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ICRC resumes aid operations in Iraq

Looting in Baghdad is hampering humanitarian assistance

(Keystone)

The Swiss-based International Committee of the Red Cross has resumed aid operations in the Iraqi capital, Baghdad, after a one-day break.

But the organisation says the situation in Baghdad is chaotic and dangerous with widespread looting, including in the city's hospitals.

The ICRC's Florian Westphal told swissinfo that an ICRC delegation had gone out on Thursday into Baghdad to assess the situation but had found widespread looting and a heavy presence of armed people in the streets.

"Some hospitals have been attacked by armed looters and one of them - the Al-Kindi hospital - has been completely ransacked: people have taken away even essential items such as beds and electrical fittings," said Westphal.

"That raises the concern that much of the population will find it impossible to have access medical care from these hospitals, mainly because they'll be too afraid to even get there," he added.

Westphal said the volatile situation meant that the ICRC delegation was unable reach hospitals and distribute additional drinking water to parts of Baghdad not connected to the water network, as it had planned on Thursday.

Call for help

The ICRC said measures should be taken to counter the crisis.

"We would like coalition forces to do everything in their power to primarily protect important public infrastructure, such as the hospitals [and] the water supply system," said Westphal.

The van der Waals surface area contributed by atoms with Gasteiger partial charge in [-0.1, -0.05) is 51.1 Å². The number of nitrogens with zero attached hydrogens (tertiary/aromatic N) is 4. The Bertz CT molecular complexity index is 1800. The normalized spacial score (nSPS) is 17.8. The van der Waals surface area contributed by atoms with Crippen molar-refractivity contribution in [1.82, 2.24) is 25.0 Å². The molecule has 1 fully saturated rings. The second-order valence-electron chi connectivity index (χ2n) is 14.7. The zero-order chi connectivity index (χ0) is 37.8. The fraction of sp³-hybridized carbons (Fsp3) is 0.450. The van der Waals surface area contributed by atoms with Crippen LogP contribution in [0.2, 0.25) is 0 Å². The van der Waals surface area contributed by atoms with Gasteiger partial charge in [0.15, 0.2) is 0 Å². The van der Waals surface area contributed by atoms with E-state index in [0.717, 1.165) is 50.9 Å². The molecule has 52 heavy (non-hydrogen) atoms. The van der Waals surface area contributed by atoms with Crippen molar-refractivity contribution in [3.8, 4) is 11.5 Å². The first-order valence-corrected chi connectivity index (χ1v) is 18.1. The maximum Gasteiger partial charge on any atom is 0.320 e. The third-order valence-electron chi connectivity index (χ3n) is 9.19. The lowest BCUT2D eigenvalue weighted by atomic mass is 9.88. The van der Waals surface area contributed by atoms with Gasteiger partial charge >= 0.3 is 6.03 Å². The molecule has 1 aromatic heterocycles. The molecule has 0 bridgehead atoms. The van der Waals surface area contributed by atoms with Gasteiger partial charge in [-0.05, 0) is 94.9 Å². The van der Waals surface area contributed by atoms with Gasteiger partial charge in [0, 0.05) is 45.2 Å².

But he added that the aid organisation would be continuing its work in Baghdad, despite the volatile situation and underlined that it would make every effort to ensure the security of its staff.

"We've already had a deeply tragic and unfortunate loss of one of our colleagues and we'll do all we can to stop a similar thing from happening," Westphal told swissinfo.

Chaos

The return to operations follows a one-day halt by the organisation after one of its workers, a Canadian, Vatche Arslanian, was killed in crossfire between United States and Iraqi troops on Tuesday.

Medicins sans Frontieres, an aid agency also known as Doctors without Borders, has also reported two of its staff missing since April 2.

The Iraqi regime lost control of the country's capital, Baghdad, on Wednesday, to United States forces, which are in the heart of the city.

The result has been a breakdown of law and order in the capital.

Security fears

The Swiss Agency for Development and Cooperation (SDC) said on Thursday that it wouldn't be returning to Iraq for the foreseeable future due to security fears.

"We're really worried - as are the UN and other humanitarian organisations - about security, " said Joachim Ahrens of the SDC.

"The death of the ICRC worker has not only affected us but it also shows how insecure the areas still are," he added.

He said that a SDC coordinator would continue supporting the ICRC in neighbouring Amman and that three infrastructure experts from the UNHCR, the United Nations refugee agency, were on call in Iran.

The SDC has already set aside SFr7.5 million for aid to Iraq this year of which SFr1 million has been given to the ICRC.

swissinfo, Isobel Johnson

In brief

The ICRC has resumed aid operations in the Iraqi capital, Baghdad, after a one-day break.

But the organisation says the situation in Baghdad is chaotic and dangerous.

It has reported widespread looting, including in the city's hospitals.

The ICRC has called on coalition forces to protect infrastructure.

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